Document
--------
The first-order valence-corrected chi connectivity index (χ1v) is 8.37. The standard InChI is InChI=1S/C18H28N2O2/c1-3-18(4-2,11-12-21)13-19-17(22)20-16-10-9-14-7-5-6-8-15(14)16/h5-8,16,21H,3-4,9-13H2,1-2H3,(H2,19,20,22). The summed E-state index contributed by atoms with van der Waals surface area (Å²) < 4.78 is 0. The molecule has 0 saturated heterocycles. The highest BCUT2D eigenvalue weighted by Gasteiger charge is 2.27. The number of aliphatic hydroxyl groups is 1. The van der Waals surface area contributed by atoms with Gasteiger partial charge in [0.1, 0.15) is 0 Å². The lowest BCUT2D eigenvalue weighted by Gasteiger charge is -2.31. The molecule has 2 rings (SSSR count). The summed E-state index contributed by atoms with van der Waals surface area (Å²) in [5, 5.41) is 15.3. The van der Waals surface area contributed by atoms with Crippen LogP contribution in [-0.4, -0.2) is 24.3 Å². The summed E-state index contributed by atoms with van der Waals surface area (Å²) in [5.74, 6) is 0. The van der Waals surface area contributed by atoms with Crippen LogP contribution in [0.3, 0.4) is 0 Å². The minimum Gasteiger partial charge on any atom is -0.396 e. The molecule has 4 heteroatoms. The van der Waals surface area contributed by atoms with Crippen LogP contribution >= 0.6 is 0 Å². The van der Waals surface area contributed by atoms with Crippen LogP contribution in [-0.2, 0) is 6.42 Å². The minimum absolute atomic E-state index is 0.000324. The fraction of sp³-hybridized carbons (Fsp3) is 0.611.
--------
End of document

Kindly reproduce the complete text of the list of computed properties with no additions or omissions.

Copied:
The first-order valence-corrected chi connectivity index (χ1v) is 8.37. The standard InChI is InChI=1S/C18H28N2O2/c1-3-18(4-2,11-12-21)13-19-17(22)20-16-10-9-14-7-5-6-8-15(14)16/h5-8,16,21H,3-4,9-13H2,1-2H3,(H2,19,20,22). The summed E-state index contributed by atoms with van der Waals surface area (Å²) < 4.78 is 0. The molecule has 0 saturated heterocycles. The highest BCUT2D eigenvalue weighted by Gasteiger charge is 2.27. The number of aliphatic hydroxyl groups is 1. The van der Waals surface area contributed by atoms with Gasteiger partial charge in [0.1, 0.15) is 0 Å². The lowest BCUT2D eigenvalue weighted by Gasteiger charge is -2.31. The molecule has 2 rings (SSSR count). The summed E-state index contributed by atoms with van der Waals surface area (Å²) in [5, 5.41) is 15.3. The van der Waals surface area contributed by atoms with Crippen LogP contribution in [-0.4, -0.2) is 24.3 Å². The summed E-state index contributed by atoms with van der Waals surface area (Å²) in [5.74, 6) is 0. The van der Waals surface area contributed by atoms with Crippen LogP contribution in [0.3, 0.4) is 0 Å². The minimum Gasteiger partial charge on any atom is -0.396 e. The molecule has 4 heteroatoms. The van der Waals surface area contributed by atoms with Crippen LogP contribution >= 0.6 is 0 Å². The van der Waals surface area contributed by atoms with Crippen LogP contribution in [-0.2, 0) is 6.42 Å². The minimum absolute atomic E-state index is 0.000324. The fraction of sp³-hybridized carbons (Fsp3) is 0.611.